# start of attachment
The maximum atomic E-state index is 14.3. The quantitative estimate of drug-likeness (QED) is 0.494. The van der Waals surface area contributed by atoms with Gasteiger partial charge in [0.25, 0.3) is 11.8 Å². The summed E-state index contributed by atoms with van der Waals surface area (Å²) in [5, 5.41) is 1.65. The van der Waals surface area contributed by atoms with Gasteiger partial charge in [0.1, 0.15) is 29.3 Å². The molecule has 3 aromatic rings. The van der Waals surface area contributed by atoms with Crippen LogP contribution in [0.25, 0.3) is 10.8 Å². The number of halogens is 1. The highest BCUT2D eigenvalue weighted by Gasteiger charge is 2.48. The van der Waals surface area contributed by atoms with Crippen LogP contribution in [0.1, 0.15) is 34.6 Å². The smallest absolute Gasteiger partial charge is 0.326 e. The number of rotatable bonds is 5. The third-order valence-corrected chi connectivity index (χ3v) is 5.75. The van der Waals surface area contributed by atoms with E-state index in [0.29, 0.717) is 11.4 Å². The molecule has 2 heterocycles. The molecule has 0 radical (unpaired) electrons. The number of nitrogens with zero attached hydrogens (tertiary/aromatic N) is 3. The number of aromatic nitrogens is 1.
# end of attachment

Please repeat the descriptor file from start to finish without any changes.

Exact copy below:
The maximum atomic E-state index is 14.3. The quantitative estimate of drug-likeness (QED) is 0.494. The van der Waals surface area contributed by atoms with Gasteiger partial charge in [0.25, 0.3) is 11.8 Å². The summed E-state index contributed by atoms with van der Waals surface area (Å²) in [5, 5.41) is 1.65. The van der Waals surface area contributed by atoms with Gasteiger partial charge in [0.1, 0.15) is 29.3 Å². The molecule has 3 aromatic rings. The van der Waals surface area contributed by atoms with Crippen LogP contribution in [0.25, 0.3) is 10.8 Å². The number of halogens is 1. The highest BCUT2D eigenvalue weighted by Gasteiger charge is 2.48. The van der Waals surface area contributed by atoms with Crippen LogP contribution in [0.1, 0.15) is 34.6 Å². The smallest absolute Gasteiger partial charge is 0.326 e. The number of rotatable bonds is 5. The third-order valence-corrected chi connectivity index (χ3v) is 5.75. The van der Waals surface area contributed by atoms with E-state index in [0.29, 0.717) is 11.4 Å². The molecule has 2 heterocycles. The molecule has 0 radical (unpaired) electrons. The number of nitrogens with zero attached hydrogens (tertiary/aromatic N) is 3. The number of aromatic nitrogens is 1.